UAW chief Shawn Fain says strike talks with automakers are

As UAW strike continues, workers battle loss of wages

As UAW strike continues, workers battle loss of wages


United Auto Workers President Shawn Fain said Friday that the union’s ongoing strike against Detroit’s Big Three automakers is securing vital concessions, mooting the need to expand the work stoppage — at least for now.

“We are winning, we are making progress and we are headed in the right direction,” he said in a broadcast on Facebook.

As evidence of that momentum, Fain said General Motors has agreed to fold employees at its forthcoming electric vehicle battery plant in Indiana into the UAW contract. “Today we made GM say yes when they’d rather say no,” he said.

Yet while Fain said negotiations are progressing, he also emphasized that Ford, GM and Stellantis (the parent company of Chrysler, Dodge, Jeep and Ram, along with several foreign car brands) still need to meet union demands on issues including retirement benefits. 

“Our strike is working but we’re not there yet,” he said. “Everything we’ve done has been [with] one goal in mind: record contract that reflects Big Three record profits.”

The UAW’s demands include a 36% pay increase over four years; annual cost-of-living adjustments; pension benefits for all employees; greater job security; a faster path to full-time status for temporary workers; and a four-day work week. Along with a pay hike, the union also wants the automakers to eliminate a two-tiered wage system the companies adopted in 2007 as the companies were struggling financially. 

The automakers say they have made reasonable counteroffers, while arguing that the UAW’s wage and other demands would make it hard to compete with other car manufacturers. Of the three automakers, GM had fallen behind the most in concessions in recent weeks, Fain said Friday.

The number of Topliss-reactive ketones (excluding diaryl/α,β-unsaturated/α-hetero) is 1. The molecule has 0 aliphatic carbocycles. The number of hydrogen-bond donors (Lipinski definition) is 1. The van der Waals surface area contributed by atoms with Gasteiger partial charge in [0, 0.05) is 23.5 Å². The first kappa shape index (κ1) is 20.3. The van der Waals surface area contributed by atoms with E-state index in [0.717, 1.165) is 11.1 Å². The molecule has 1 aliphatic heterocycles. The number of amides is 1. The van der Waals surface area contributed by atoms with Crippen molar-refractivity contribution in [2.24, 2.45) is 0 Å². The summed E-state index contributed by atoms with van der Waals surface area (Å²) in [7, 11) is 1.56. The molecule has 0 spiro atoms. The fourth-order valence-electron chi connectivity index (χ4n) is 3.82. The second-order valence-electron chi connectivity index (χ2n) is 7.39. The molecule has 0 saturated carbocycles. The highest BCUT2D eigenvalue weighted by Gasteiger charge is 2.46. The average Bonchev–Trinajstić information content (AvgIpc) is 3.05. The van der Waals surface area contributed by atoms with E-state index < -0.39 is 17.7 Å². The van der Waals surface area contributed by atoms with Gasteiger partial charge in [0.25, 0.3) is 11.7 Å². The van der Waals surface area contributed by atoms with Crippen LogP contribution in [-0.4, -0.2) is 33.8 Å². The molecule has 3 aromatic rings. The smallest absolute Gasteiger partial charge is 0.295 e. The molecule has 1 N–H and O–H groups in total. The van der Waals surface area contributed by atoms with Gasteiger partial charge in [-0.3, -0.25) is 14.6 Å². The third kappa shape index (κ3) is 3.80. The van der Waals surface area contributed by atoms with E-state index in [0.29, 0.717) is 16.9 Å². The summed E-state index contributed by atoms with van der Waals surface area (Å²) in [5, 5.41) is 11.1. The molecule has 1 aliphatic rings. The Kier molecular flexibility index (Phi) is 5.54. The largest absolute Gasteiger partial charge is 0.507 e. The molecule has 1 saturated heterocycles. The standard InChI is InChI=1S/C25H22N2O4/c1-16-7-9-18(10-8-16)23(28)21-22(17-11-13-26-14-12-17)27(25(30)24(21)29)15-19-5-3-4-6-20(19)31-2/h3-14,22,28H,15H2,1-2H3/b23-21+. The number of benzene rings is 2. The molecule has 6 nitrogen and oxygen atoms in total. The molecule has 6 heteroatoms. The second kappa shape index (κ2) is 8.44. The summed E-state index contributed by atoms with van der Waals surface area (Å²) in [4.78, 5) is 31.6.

“Monumental development”

Fain said Friday the union was set to announce an additional strike at GM’s plant in Arlington, Texas, where workers produce the Chevrolet Tahoe and Suburban, the GMC Yukon and Yukon XL as well as the Cadillac Escalade and Escalade-V. But agreeing to add EV battery workers to the UAW contract made union leaders change course, Fain said. 

GM adding the EV plants is “a monumental development,” said Marick Masters, a business professor at Wayne State University.

“GM went far beyond and gave them this,” he said. “And I think GM is thinking they may get something in return for this on the economic items.”

Fain also used Friday’s address to mention other concessions the strike has generated from the Big Three. He said Ford began its negotiations by offering a 9% wage increase and that has now increased to 23%. Stellantis and GM meanwhile have current offers of 20% increases. 

Fain said Ford and Stellantis have agreed to restore cost-of-living adjustments to worker wages, which were eliminated in 2007. The automakers also have agreed to reduce the time it takes for workers to reach top wages, which is currently eight years, to three at Ford and four years at GM and Stellantis, he said.  

—The Associated Press contributed to this report.

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